Pepper. Salsa needs some type of spicy pepper to add zip to the recipe. Jalapeno is easy to grow and very productive but the smaller Serrano chile and the exceptionally hot habanero are good, too. Both salsa and gazpacho need a sweet bell pepper to add body and flavor. If you really want to make your dishes different form your friends, use chile ancho, a.k.a. chile poblano. This mildly hot green pepper has a uniquely smoky flavor that is indescribable.

Tomatillo. Sometimes called Mexican green tomatoes, these tangy little fruits do resemble tomatoes albeit they come wrapped in their own papery little husks. You grow them just like tomatoes and they will be ready for harvest 60 days after you set them out in late May. You can chop them and add their tart fruity flavor them to any tomato or fruit salsa or leave out the tomatoes and make the delicious salsa verde with them.

Plant your tomato, pepper and tomatillo plants after all danger of frost has passed, usually after Mother’s day because a frost at night will kill these tender tropical plants. Dig a hole large enough to hold the root ball of the plant. Sprinkle ½ cup of natural organic fertilizer in the hole, stir it in with some of the dirt and set the plant in the hole and cover the root ball with soil. Firmly press the soil around the plant and water. Spread mulch around the plant to keep the weeds down and water weekly.

Cucumber. This is one of the key ingredients for gazpacho. Cucumbers grow on long trailing vines that make growing them in small spaces more difficult. But not if you grow them vertically. Train your cucumber vines to grow up on a trellis, a flat fence or in a cucumber cage, a 3 to 4 foot long length of fencing wire formed into a cylinder.
Cucumber seeds will not germinate in cold soil. Plant the seeds in the ground at the base of the fence, cage or trellis between Mother’s Day and Memorial Day. Plant seeds or transplants that you know are resistant to anthracnose, wilt and other cucumber diseases.

Making your own fresh garden salsa and gazpacho is really quite easy. The very best versions of both of these dishes are made with vegetables that you finely mince by hand with a very sharp knife. This is a little more time consuming, but if you are handy with a knife and your knife is sharp, this yields a slightly chunky product that is even more authentic. The other option is to whir everything up in a blender, not a food processor if you can avoid it. A food processor beats up the vegetables too much for my liking, while the blender leaves them a little more chunky.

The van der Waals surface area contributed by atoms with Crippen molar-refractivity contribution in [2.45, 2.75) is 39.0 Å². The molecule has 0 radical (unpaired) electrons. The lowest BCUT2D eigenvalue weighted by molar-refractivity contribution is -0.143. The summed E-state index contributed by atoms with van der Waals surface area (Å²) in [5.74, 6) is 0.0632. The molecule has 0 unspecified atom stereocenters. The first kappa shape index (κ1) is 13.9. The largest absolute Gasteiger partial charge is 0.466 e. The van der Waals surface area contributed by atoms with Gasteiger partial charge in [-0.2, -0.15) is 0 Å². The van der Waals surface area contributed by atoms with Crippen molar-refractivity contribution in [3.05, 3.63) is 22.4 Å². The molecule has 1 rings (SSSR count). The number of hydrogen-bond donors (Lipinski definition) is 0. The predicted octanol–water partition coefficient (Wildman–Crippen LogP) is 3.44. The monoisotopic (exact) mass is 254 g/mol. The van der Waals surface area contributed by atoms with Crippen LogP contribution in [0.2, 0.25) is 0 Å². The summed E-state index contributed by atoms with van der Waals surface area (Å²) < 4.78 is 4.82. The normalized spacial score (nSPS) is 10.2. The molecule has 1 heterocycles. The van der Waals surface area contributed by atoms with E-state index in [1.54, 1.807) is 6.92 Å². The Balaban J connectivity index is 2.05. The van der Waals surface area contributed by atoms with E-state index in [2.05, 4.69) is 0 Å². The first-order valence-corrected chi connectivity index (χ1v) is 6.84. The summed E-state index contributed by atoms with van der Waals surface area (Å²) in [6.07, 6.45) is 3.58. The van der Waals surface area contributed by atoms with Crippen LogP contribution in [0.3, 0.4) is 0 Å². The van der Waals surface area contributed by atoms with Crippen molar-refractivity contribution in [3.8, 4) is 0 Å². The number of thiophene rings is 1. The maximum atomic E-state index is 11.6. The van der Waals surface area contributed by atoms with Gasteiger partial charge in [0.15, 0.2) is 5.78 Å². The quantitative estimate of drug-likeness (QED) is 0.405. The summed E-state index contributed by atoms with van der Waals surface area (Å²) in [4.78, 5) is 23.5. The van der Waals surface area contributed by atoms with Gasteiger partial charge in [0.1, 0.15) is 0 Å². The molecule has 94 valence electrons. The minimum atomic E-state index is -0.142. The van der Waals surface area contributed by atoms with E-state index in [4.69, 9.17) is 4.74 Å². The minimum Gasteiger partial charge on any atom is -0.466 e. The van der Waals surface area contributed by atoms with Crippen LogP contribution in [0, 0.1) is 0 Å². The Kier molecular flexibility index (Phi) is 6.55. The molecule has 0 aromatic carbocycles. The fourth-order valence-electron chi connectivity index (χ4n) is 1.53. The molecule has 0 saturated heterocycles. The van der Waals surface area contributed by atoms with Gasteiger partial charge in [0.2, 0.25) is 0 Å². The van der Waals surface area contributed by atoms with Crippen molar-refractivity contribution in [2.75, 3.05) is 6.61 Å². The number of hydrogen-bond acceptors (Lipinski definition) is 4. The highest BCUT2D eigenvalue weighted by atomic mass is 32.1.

Fresh Garden Salsa 2 cups chopped fresh tomato 1 cup seeded and chopped red, green, yellow or orange bell pepper or poblano pepper ½ cup seeded and chopped jalapeno pepper 1 medium onion, peeled and chopped 1 to 2 medium cloves garlic, peeled and chopped The juice of one lime 1/4 cup washed cilantro or parsley leaves or a combination 1 teaspoon sugar ½ teaspoon each salt and freshly ground black pepper

Finely mince by hand or whir all the ingredients in a blender. Let the salsa sit covered in the refrigerator for two hours for the flavors to mingle. Stir every 15 minutes, taste and adjust the seasonings as necessary. To make a truly unique salsa, substitute tomatillo, watermelon, peaches or cantaloupe for all or part of the tomato. Serve as a dip for chips or spoon over broiled fish or shrimp.

Gazpacho 3 large tomatoes, peeled and seeded 2 medium sweet bell peppers, seeded and chopped 3 medium cucumbers, peeled and seeded 1 medium onion, peeled and chopped 2 large cloves garlic, smashed and peeled 1/4 cup minced fresh parsley 3 to 4 tablespoons extra virgin olive oil 1 tablespoon sherry or red wine vinegar ½ teaspoon each salt and freshly ground black pepper

Finely mince by hand all the vegetables or whir them coarsely in a blender. Add the olive oil, vinegar, salt and pepper, Stir to blend well. Let the soup rest, covered, at room temperature for 60 minutes for the flavors to mingle. If you must refrigerate it, bring it back to room temperature before you serve.

Serve with crusty, country-style white bread that is rubbed with garlic, drizzled with olive oil and lightly toasted on your outdoor barbecue grill. Add a glass of cold fino sherry, a bowl of olives, a platter of dry sausage and you have a complete Mediterranean feast right in your own backyard.